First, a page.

Editorial note: If you have not yet read our mission statement above, please do so in order that you can put our blogs in context.
24 November 2012
Last night’s post (“Mohamed Morsi and Mao Zedong”), which gave qualified approval to the seizure of absolute power in Egypt by President Mohamed Morsi in order to thwart a Thermidorian counter-revolution by Mubarak reactionaries in the judiciary, has sparked some controversy among our readership.
Antigone1984 has always campaigned for democracy and against dictatorship.
By approving – albeit guardedly – what amounted to a coup d’état by the President, was Antigone1984 not violating its own seminal principle that “the end never justifies the means” ?
A good question, which has led us to review the principle and define as precisely as possible what we mean by it.
When we say that “the end never justifies the means”, by “means” we are referring to the commission of an act which, in our view, can never be justified, no matter what good may be thought likely to come of it. No good can come out of evil.
An apparent dilemma that is often cited in this connection is as follows: would it not be justifiable deliberately to kill an innocent child if, by doing so, you were able to save the lives of, say, two hundred other children?
The answer, in our view, is a resounding “no”.
In the first place, the wanton slaughter of an innocent child cannot be justified, no matter what good may come of it, even if it were to save that the lives of hundreds of other children.
Secondly – a point of lesser significance than the one we have just made – no one can predict the future with absolute certainty. Thus, one can never say with absolute certainty “if A, then B” because we can never be absolutely sure that A will inevitably lead to B. Consequently, if the innocent child is slaughtered, there is no absolute guarantee that two hundred other children will be saved. There may be a likelihood that this will be so, all the indicators may point in that direction, but an innocent child cannot justifiably be murdered on the basis of a probability. In the chronological gap between A and B, all sorts of factors may intervene to produced an outcome in which, despite the fact that A has occurred, B does not in fact occur, regardless of firmly-held expectations that it would. As the philosopher Ludwig Wittgenstein (1889-1951) has said, “it is clear that there are no grounds for believing that the simplest course of events will really happen. That the sun will rise tomorrow is an hypothesis; and that means that we do not know whether it will rise. A necessity for one thing to happen because another has happened does not exist….” (Tractatus Logico-Philosophicus, 6.3631 and ff.).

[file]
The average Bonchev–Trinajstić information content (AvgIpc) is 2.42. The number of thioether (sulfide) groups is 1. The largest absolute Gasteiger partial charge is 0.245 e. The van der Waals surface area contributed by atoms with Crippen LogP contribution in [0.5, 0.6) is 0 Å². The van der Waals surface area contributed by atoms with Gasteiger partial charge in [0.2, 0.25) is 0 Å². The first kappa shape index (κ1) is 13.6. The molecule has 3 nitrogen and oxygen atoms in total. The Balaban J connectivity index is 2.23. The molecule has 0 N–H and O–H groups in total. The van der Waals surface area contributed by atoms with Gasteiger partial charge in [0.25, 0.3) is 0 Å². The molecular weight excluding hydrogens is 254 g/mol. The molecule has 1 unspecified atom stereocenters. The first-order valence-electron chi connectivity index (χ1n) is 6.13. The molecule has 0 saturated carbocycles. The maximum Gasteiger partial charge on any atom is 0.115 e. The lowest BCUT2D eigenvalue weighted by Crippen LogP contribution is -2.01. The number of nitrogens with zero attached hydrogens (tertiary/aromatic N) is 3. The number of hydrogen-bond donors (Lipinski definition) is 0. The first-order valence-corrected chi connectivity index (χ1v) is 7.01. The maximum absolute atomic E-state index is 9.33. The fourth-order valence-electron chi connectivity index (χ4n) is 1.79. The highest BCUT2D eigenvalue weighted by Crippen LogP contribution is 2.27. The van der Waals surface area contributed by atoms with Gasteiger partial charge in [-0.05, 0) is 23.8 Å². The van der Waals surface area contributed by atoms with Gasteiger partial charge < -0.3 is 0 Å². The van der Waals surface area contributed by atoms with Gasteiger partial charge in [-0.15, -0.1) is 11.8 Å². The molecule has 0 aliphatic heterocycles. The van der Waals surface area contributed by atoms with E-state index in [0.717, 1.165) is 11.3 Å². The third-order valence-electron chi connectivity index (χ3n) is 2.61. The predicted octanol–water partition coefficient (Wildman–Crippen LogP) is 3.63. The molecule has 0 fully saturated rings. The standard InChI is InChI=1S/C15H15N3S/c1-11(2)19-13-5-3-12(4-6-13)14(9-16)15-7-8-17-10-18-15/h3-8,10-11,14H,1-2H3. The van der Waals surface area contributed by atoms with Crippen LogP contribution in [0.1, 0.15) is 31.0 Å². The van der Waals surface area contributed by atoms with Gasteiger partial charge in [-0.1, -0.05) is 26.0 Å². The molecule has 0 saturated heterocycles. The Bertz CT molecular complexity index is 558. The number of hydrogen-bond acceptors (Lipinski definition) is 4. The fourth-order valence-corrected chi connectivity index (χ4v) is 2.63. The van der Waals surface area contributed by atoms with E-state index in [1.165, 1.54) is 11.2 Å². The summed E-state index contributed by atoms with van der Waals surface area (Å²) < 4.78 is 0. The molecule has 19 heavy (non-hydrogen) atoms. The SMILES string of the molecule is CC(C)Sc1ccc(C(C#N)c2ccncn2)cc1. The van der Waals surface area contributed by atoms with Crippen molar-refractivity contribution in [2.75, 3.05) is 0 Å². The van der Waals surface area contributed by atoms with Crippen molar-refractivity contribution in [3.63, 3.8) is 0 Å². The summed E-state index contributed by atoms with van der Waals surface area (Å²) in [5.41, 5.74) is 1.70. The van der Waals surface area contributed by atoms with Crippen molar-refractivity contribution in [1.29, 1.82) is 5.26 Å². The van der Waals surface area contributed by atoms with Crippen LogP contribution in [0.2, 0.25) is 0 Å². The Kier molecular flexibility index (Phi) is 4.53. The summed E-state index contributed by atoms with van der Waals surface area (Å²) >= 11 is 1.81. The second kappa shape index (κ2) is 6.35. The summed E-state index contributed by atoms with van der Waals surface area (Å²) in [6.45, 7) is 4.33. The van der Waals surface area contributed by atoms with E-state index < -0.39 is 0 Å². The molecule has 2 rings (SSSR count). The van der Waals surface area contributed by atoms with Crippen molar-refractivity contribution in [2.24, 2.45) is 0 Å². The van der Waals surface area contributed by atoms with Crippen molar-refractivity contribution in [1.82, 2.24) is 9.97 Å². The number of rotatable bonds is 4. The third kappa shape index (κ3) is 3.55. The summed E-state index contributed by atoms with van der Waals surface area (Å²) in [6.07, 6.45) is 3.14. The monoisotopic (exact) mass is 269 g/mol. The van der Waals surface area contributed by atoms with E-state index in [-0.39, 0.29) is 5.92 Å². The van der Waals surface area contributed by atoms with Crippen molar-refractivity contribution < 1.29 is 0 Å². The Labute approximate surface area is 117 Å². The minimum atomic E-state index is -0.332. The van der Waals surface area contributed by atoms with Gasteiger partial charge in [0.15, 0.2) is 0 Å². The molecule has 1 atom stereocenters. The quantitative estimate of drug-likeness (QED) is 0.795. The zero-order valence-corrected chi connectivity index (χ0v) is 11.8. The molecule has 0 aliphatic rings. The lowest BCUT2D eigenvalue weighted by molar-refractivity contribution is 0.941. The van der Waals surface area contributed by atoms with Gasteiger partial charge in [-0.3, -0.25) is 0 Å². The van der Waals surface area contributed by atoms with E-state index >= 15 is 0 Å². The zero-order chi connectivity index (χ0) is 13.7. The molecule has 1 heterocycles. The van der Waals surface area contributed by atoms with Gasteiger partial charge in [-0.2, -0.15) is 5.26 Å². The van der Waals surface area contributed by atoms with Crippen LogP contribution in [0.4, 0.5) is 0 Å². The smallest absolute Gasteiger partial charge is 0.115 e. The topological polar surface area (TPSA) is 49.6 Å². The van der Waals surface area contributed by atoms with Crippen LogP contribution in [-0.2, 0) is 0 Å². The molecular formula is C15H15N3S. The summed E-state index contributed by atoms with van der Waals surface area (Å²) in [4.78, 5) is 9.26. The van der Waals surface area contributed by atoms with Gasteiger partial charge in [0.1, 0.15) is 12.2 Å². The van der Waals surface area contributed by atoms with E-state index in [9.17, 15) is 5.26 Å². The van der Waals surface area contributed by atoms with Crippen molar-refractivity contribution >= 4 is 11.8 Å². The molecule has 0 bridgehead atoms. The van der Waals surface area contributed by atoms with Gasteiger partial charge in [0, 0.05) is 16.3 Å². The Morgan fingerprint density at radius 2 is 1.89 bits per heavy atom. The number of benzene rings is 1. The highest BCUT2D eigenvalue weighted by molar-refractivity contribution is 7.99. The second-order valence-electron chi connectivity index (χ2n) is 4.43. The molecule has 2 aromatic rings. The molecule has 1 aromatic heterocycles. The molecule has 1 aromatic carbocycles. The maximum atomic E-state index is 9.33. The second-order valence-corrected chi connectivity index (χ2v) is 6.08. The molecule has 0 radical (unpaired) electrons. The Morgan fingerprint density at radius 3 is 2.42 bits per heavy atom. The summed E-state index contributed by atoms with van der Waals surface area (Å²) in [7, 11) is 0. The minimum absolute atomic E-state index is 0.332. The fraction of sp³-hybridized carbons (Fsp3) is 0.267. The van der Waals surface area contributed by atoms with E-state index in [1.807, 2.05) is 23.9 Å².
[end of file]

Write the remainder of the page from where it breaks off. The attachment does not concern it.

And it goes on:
The above apologia deals then with the commission of acts which can never be justified, no matter what good may be thought likely to ensue.
However, there are other “means”, which in the abstract may seem to be indefensible, but which in context may be justifiable.
Naturally, in the abstract, to a liberal, democracy is a good thing and dictatorship is bad.
However, let us consider the current situation in Egypt.
There is no constitution in force. There is no functioning parliament. Of the pillars of the state which still exist, Mubarak’s army has (rightly) been compelled to return to barracks, Mubarak’s police have been discredited because of its brutal attempt to suppress the revolution. The only two agents of the state which still play an active role on the political stage are the judiciary, which is stuffed with apparatchiks from the Mubarak dictatorship, and the president, who was democratically elected in June 2012.
The Mubarak-era judiciary has already disbanded the lower house of parliament and has been moving overtly towards declaring illegal not only the upper house but also the constituent assembly which is in the process of drawing up the constitution. If that were to happen, Egypt would be thrown into unprecedented chaos and there is a real threat that the army would stage a putsch, pushing the president aside, in order to restore order.